When you are walking in the historic Upper Town, there’s another spot that you should not skip: the charming Vlatadon Monastery.

Vlatadon Monastery

This is the only Byzantine monastery that has worked incessantly until today and dates back to the 14th century. It belongs to the Ecumenical Patriarchate of Istanbul and is also one of the monuments of UNESCO World Heritage. Besides the very interesting history of the monastery, it is a place to relax and admire the view of the whole city from about 130 metres above. The monastery was founded in the middle of the 14th century by brothers Dorotheos and Mark Vlatades. Empress Anna Palaiologos, also known as Anna of Savoy, was one of the founders of the Monastery. She was installed in Thessaloniki in 1351 and stayed in it as directress until her death.

The Thessaloniki Walls

The Thessaloniki Walls (Fortress) are the result of a long building process and continuous maintenance that started more than 2000 years ago and went on till the beginning of the 20th century. The walls have saved the city from external enemies many times. The principal construction works were undertaken during the 3rd, 4th and 5th century. Overall, of the 8,000 metres of Byzantine walls about 4,300 metres remain standing today.So you have reached the Eastern part of the Walls that begins from the Tower of Trigonio (“Triangle Tower”), at the edge of the Acropolis, where a well-known gate that has been preserved is the “Gate of Anna Palaiologos” and remembers the empress who was also a directress of Vlatadon Monastery.


You must be very hungry by now so have a well-deserved lunch at

The Castle Tavern

The Castle (To Kastro) tavern is a family business established in 1985 with excellent service and delicious and unique dishes made with love, inspired by traditional recipes of Greek cuisine and tradition. In the tavern, you can see beautiful frescoes, photographs of all years of tavern operation, old cooking utensils used by an old Greek housewife who cooked daily for a big Greek family.

After a great lunch, you must be ready to walk downhill next to the city walls while you reach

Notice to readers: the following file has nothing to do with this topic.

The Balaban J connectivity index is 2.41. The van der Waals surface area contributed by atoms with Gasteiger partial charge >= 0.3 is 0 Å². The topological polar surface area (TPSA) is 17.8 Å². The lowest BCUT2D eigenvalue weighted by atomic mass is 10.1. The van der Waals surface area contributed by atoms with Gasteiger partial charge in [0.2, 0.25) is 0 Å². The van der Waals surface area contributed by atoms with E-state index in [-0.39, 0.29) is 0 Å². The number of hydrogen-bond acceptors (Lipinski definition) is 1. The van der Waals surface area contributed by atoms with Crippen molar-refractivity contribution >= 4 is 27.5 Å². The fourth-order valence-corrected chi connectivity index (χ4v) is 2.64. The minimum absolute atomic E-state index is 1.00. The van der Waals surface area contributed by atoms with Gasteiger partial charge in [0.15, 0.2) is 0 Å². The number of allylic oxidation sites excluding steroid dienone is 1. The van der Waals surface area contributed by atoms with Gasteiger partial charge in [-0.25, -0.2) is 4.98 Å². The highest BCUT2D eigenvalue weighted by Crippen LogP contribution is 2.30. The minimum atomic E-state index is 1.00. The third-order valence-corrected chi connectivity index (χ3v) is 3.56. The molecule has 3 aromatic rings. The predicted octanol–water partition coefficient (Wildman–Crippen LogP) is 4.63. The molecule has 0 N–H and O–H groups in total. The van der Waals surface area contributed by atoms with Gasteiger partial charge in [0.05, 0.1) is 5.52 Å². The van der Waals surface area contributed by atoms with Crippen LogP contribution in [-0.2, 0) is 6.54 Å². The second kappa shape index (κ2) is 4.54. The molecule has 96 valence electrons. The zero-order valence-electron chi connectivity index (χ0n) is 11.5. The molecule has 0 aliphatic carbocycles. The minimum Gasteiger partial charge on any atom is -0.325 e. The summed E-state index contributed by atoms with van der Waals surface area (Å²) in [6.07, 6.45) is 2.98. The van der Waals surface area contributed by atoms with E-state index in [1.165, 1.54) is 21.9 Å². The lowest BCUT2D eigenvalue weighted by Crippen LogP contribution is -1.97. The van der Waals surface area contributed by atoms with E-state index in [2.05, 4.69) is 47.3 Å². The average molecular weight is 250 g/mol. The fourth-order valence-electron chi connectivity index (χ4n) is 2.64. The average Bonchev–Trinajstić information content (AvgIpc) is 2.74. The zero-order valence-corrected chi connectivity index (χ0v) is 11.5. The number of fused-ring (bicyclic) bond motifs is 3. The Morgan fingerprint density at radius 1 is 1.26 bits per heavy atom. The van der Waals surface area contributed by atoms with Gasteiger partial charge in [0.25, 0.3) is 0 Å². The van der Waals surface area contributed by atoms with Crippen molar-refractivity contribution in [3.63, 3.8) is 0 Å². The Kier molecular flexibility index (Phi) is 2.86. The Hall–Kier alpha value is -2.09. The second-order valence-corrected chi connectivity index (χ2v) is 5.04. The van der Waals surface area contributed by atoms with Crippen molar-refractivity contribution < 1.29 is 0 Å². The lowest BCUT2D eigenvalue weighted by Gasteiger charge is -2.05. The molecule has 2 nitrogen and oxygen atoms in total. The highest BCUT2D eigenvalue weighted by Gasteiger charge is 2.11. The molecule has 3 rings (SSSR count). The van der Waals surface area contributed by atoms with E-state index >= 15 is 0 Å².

The Archaeological Museum

It is one of the most beautiful and important museums of the city. Due to the city’s rich Ancient Greek, Roman and Byzantine history, the museum hosts a variety of exhibits. There are beautiful samples of Roman architecture, unique colourful mosaics, sculptures and jewellery from the Greek Classical and Hellenistic period. In 2003 it was completely renovated and re-organized into six permanent thematic units.Moreover, several temporary exhibitions take place annually in collaboration with some of the world’s most important museums.
The “Gold of the Macedon” and the new permanent open ground exhibition called “Field House Garden Grave” are definitely some of the most interesting areas of the museum. In the South side of the museum, there is a cafe available. After the visit head towards the sea and within a short walk you will reach

The monument of Alexander the Great

It is located in Nea Paralia right by the sea. It is an impressive, six meters (20 ft.) tall monument that represents Alexander while riding his horse Bucephalus, one of the most famous horses of antiquity. After extended reconstruction, the entire waterfront area of Thessaloniki along with Nea Paralia transformed into a wonderful place, ideal for a relaxing walk, jogging or biking!So continue your walk along the sea towards the emblem of Thessaloniki

White Tower

The White Tower is perhaps the most recognizable spot in Thessaloniki. It was one of the towers that strengthened the fortification of the city walls. Most likely it was built during the early Ottoman period in the early 16th century. At the end of the 19th and the beginning of the 20th century, the Turks demolished several city walls in order to allow the sea breezes to cool the city, and give the city an opportunity to expand beyond its original fortified limits. So the White tower was left alone without walls.
White Tower was used as a place for execution in early 19th century hence the locals coined the name Kanli-Kule, or Tower of Blood. In 1891, Jewish prisoner called Nathan Guidili undertook to paint it white in exchange for his freedom. Thus the White Tower was born. Today the renovated White Tower is used as an exhibition centre, housing permanent exhibition dedicated to Thessaloniki and also some temporary exhibits.

So here is the end of your very packed walking tour of Thessaloniki. Relax a bit in one of the nearby cafes and head back to your hotel for well-deserved relaxation. If you stay in White Luxury rooms like me, you may use public transport from there to give some relief to your legs.

Want to explore more of Greece near Thessaloniki? Read about a day trip to Veria and Vergina clicking this link. Have you been to Thessaloniki? Share your experience in the comments section!

  • Published by Anita on March 03, 2018
  • {module 3 columns Greece}

    Author: Anita Sāne